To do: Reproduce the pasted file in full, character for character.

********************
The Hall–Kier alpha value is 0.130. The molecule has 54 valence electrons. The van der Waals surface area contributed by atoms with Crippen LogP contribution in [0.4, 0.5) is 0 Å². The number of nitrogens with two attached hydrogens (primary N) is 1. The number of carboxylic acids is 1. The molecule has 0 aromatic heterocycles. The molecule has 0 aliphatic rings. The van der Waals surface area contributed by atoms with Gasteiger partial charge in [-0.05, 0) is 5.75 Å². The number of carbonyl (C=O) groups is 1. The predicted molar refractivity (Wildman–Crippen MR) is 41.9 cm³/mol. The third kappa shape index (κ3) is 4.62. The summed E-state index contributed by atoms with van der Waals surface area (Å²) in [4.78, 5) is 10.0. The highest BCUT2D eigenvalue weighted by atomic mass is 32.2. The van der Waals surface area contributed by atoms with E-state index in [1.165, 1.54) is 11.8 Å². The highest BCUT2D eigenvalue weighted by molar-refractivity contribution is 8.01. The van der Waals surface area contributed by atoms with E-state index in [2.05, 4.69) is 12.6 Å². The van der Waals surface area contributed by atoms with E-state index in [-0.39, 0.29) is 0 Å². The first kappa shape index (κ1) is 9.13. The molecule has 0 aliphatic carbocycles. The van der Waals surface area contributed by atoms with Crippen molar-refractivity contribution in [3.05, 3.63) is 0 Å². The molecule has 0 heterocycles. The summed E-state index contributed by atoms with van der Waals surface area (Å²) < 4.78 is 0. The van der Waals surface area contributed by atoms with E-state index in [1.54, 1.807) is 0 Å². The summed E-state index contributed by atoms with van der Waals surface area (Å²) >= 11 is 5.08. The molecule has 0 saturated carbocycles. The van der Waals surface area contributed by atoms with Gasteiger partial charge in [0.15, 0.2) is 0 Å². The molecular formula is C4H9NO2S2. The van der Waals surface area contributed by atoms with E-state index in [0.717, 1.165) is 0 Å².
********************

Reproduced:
The Hall–Kier alpha value is 0.130. The molecule has 54 valence electrons. The van der Waals surface area contributed by atoms with Crippen LogP contribution in [0.4, 0.5) is 0 Å². The number of nitrogens with two attached hydrogens (primary N) is 1. The number of carboxylic acids is 1. The molecule has 0 aromatic heterocycles. The molecule has 0 aliphatic rings. The van der Waals surface area contributed by atoms with Gasteiger partial charge in [-0.05, 0) is 5.75 Å². The number of carbonyl (C=O) groups is 1. The predicted molar refractivity (Wildman–Crippen MR) is 41.9 cm³/mol. The third kappa shape index (κ3) is 4.62. The summed E-state index contributed by atoms with van der Waals surface area (Å²) in [4.78, 5) is 10.0. The highest BCUT2D eigenvalue weighted by atomic mass is 32.2. The van der Waals surface area contributed by atoms with E-state index in [1.165, 1.54) is 11.8 Å². The highest BCUT2D eigenvalue weighted by molar-refractivity contribution is 8.01. The van der Waals surface area contributed by atoms with E-state index in [2.05, 4.69) is 12.6 Å². The van der Waals surface area contributed by atoms with E-state index in [-0.39, 0.29) is 0 Å². The first kappa shape index (κ1) is 9.13. The molecule has 0 aliphatic carbocycles. The van der Waals surface area contributed by atoms with Crippen molar-refractivity contribution in [3.05, 3.63) is 0 Å². The molecule has 0 heterocycles. The summed E-state index contributed by atoms with van der Waals surface area (Å²) < 4.78 is 0. The van der Waals surface area contributed by atoms with E-state index in [1.54, 1.807) is 0 Å². The summed E-state index contributed by atoms with van der Waals surface area (Å²) >= 11 is 5.08. The molecule has 0 saturated carbocycles. The van der Waals surface area contributed by atoms with Gasteiger partial charge in [0.15, 0.2) is 0 Å². The molecular formula is C4H9NO2S2. The van der Waals surface area contributed by atoms with E-state index in [0.717, 1.165) is 0 Å².